Rooting Evaluation of Kiwifruit (Actinidia chinesis) and Effects of Anaerobiosis on Bud Break
Type of Degreethesis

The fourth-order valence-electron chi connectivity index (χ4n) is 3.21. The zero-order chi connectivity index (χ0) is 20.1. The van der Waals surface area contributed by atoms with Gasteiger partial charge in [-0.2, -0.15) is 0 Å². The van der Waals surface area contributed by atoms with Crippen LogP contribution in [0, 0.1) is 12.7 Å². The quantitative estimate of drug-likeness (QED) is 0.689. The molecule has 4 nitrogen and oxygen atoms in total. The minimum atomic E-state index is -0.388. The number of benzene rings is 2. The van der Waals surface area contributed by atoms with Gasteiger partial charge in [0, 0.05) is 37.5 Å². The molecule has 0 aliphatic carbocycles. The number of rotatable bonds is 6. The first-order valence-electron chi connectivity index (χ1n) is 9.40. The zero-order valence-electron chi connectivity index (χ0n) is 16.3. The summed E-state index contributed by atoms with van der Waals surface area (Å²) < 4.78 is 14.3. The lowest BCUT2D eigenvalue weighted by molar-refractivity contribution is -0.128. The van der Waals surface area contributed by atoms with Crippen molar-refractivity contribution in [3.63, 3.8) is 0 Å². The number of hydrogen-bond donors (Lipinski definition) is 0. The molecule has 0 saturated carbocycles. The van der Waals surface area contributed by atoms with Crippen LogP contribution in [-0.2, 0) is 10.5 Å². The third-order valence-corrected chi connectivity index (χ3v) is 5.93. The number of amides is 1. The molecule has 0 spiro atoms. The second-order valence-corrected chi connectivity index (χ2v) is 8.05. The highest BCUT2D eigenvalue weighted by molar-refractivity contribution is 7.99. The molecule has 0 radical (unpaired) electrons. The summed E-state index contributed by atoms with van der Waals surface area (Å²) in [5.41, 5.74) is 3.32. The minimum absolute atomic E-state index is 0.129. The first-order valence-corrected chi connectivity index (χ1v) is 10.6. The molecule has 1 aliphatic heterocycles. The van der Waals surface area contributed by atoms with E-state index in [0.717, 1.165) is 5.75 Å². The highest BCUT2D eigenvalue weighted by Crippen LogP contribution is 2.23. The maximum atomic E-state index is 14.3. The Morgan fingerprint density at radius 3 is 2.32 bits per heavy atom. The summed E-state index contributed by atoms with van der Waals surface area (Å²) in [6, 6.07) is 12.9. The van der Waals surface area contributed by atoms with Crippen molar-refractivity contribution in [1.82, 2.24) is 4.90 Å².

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Two unrelated studies were conducted in completion of this degree. The first study evaluated different rates of growth hormone on softwood kiwifruit (Actinidia chinensis) cuttings to determine the proper rate for optimal root initiation. Potassium salt of indolebutyric acid (KIBA) in rates of 1000 ppm, 2500 ppm, 5000 ppm and 10,000 ppm were evaluated on two relatively new cultivars of a golden-fleshed kiwifruit (Actinidia chinensis) ‘AU Golden Sunshine’ and ‘AU Golden Dragon’. Results indicated a higher rooting percentage in the ‘AU Golden Sunshine’ cuttings when using 5000 ppm and 10,000 ppm KIBA over the control (distilled water), 1000 ppm, and 2500 ppm KIBA. However, in the ‘AU Golden Dragon’ cuttings there was no significant difference among the treatments. The second study evaluated the effects of anaerobiosis on bud break of peach (Prunus persica Batsch ‘Contender’) cuttings, white flowering dogwood (Cornus florida L.) seedlings, and whole plant liriope (Liriope muscari ‘Variegata’). Anaerobiosis is a process in which plants are depleted of air by submersion under water. Results indicated that in the case of floral bud break, anaerobiosis could be substituted for some chilling hours because the two water submerged treatments had higher floral bud break at the 800 and 900 chilling hours than did the control. In the case of vegetative bud break, anaerobiosis did not substitute for any chilling and there was no vegetative bud break on cuttings that did not have at least 1000 hours of accumulated chilling. Once the cuttings had accumulated 1000 hours of chilling, anaerobiosis did accelerate bud break and the warm water treatment resulted in higher vegetative bud break for all levels of chilling. In the liriope study anaerobiosis seemed to have a negative effect and the control had higher dry weights than the treatments that were submerged in water. The liriope dry weights actually decreased for the longer that the plants were submerged in water. The results from the white dogwood study were similar to the peach study in that the warm water treatment caused an increase in bud break and bud break to occur more rapidly. The control and cold water treatment had similar results in that bud break was not accelerated and the cumulative bud break numbers were similar.